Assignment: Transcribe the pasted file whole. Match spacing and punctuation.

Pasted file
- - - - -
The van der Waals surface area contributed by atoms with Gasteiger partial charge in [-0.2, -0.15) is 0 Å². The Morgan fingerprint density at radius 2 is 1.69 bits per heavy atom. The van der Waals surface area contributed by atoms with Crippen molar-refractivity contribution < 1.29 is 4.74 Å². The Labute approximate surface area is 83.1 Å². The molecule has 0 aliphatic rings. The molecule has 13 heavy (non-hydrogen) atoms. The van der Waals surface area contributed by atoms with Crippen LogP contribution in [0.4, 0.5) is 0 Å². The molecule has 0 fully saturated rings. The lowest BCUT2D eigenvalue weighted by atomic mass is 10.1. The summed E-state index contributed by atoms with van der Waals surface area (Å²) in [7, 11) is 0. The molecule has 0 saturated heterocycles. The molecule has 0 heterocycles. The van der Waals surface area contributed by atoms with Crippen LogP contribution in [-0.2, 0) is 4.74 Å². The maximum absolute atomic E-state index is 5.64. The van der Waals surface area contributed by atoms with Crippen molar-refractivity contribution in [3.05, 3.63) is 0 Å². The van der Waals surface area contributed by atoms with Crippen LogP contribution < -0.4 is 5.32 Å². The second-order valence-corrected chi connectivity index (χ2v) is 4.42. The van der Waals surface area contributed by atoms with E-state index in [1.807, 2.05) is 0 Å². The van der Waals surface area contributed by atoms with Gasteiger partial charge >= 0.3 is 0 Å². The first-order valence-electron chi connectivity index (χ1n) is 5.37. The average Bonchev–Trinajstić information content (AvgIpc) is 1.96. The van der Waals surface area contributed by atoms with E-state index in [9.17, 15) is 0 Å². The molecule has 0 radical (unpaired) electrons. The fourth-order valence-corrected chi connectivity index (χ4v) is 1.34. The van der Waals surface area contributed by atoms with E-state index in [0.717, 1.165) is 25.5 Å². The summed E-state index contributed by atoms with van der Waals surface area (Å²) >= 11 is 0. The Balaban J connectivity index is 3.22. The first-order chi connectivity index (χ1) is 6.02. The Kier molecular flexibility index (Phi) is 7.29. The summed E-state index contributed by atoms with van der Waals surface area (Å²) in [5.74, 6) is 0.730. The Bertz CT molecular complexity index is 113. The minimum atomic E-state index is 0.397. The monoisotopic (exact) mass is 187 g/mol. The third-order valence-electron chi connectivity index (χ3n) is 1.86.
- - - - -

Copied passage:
The van der Waals surface area contributed by atoms with Gasteiger partial charge in [-0.2, -0.15) is 0 Å². The Morgan fingerprint density at radius 2 is 1.69 bits per heavy atom. The van der Waals surface area contributed by atoms with Crippen molar-refractivity contribution < 1.29 is 4.74 Å². The Labute approximate surface area is 83.1 Å². The molecule has 0 aliphatic rings. The molecule has 13 heavy (non-hydrogen) atoms. The van der Waals surface area contributed by atoms with Crippen LogP contribution in [0.4, 0.5) is 0 Å². The molecule has 0 fully saturated rings. The lowest BCUT2D eigenvalue weighted by atomic mass is 10.1. The summed E-state index contributed by atoms with van der Waals surface area (Å²) in [7, 11) is 0. The molecule has 0 saturated heterocycles. The molecule has 0 heterocycles. The van der Waals surface area contributed by atoms with Crippen LogP contribution in [-0.2, 0) is 4.74 Å². The maximum absolute atomic E-state index is 5.64. The van der Waals surface area contributed by atoms with Crippen molar-refractivity contribution in [3.05, 3.63) is 0 Å². The van der Waals surface area contributed by atoms with Crippen LogP contribution < -0.4 is 5.32 Å². The second-order valence-corrected chi connectivity index (χ2v) is 4.42. The van der Waals surface area contributed by atoms with E-state index in [1.807, 2.05) is 0 Å². The van der Waals surface area contributed by atoms with Gasteiger partial charge >= 0.3 is 0 Å². The first-order valence-electron chi connectivity index (χ1n) is 5.37. The average Bonchev–Trinajstić information content (AvgIpc) is 1.96. The van der Waals surface area contributed by atoms with E-state index in [9.17, 15) is 0 Å². The molecule has 0 radical (unpaired) electrons. The fourth-order valence-corrected chi connectivity index (χ4v) is 1.34. The van der Waals surface area contributed by atoms with E-state index in [0.717, 1.165) is 25.5 Å². The summed E-state index contributed by atoms with van der Waals surface area (Å²) >= 11 is 0. The Balaban J connectivity index is 3.22. The first-order chi connectivity index (χ1) is 6.02. The Kier molecular flexibility index (Phi) is 7.29. The summed E-state index contributed by atoms with van der Waals surface area (Å²) in [5.74, 6) is 0.730. The Bertz CT molecular complexity index is 113. The minimum atomic E-state index is 0.397. The monoisotopic (exact) mass is 187 g/mol. The third-order valence-electron chi connectivity index (χ3n) is 1.86.